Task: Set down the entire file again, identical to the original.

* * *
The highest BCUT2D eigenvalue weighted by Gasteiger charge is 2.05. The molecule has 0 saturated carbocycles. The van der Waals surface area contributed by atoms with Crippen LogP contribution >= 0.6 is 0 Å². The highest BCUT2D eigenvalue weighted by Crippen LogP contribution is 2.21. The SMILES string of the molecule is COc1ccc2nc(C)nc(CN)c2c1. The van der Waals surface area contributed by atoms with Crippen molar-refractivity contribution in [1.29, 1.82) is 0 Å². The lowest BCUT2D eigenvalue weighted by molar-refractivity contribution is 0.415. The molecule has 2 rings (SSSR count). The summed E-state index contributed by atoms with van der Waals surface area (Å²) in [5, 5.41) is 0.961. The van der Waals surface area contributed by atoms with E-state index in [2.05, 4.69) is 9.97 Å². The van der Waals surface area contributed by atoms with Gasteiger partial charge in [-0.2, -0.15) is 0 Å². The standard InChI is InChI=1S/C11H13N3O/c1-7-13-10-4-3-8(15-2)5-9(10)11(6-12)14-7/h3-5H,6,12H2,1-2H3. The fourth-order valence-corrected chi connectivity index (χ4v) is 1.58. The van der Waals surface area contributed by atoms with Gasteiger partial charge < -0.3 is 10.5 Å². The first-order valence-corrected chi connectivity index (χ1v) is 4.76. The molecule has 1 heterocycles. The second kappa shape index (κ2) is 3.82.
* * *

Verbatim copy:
The highest BCUT2D eigenvalue weighted by Gasteiger charge is 2.05. The molecule has 0 saturated carbocycles. The van der Waals surface area contributed by atoms with Crippen LogP contribution >= 0.6 is 0 Å². The highest BCUT2D eigenvalue weighted by Crippen LogP contribution is 2.21. The SMILES string of the molecule is COc1ccc2nc(C)nc(CN)c2c1. The van der Waals surface area contributed by atoms with Crippen molar-refractivity contribution in [1.29, 1.82) is 0 Å². The lowest BCUT2D eigenvalue weighted by molar-refractivity contribution is 0.415. The molecule has 2 rings (SSSR count). The summed E-state index contributed by atoms with van der Waals surface area (Å²) in [5, 5.41) is 0.961. The van der Waals surface area contributed by atoms with E-state index in [2.05, 4.69) is 9.97 Å². The van der Waals surface area contributed by atoms with Gasteiger partial charge in [-0.2, -0.15) is 0 Å². The standard InChI is InChI=1S/C11H13N3O/c1-7-13-10-4-3-8(15-2)5-9(10)11(6-12)14-7/h3-5H,6,12H2,1-2H3. The fourth-order valence-corrected chi connectivity index (χ4v) is 1.58. The van der Waals surface area contributed by atoms with Gasteiger partial charge < -0.3 is 10.5 Å². The first-order valence-corrected chi connectivity index (χ1v) is 4.76. The molecule has 1 heterocycles. The second kappa shape index (κ2) is 3.82.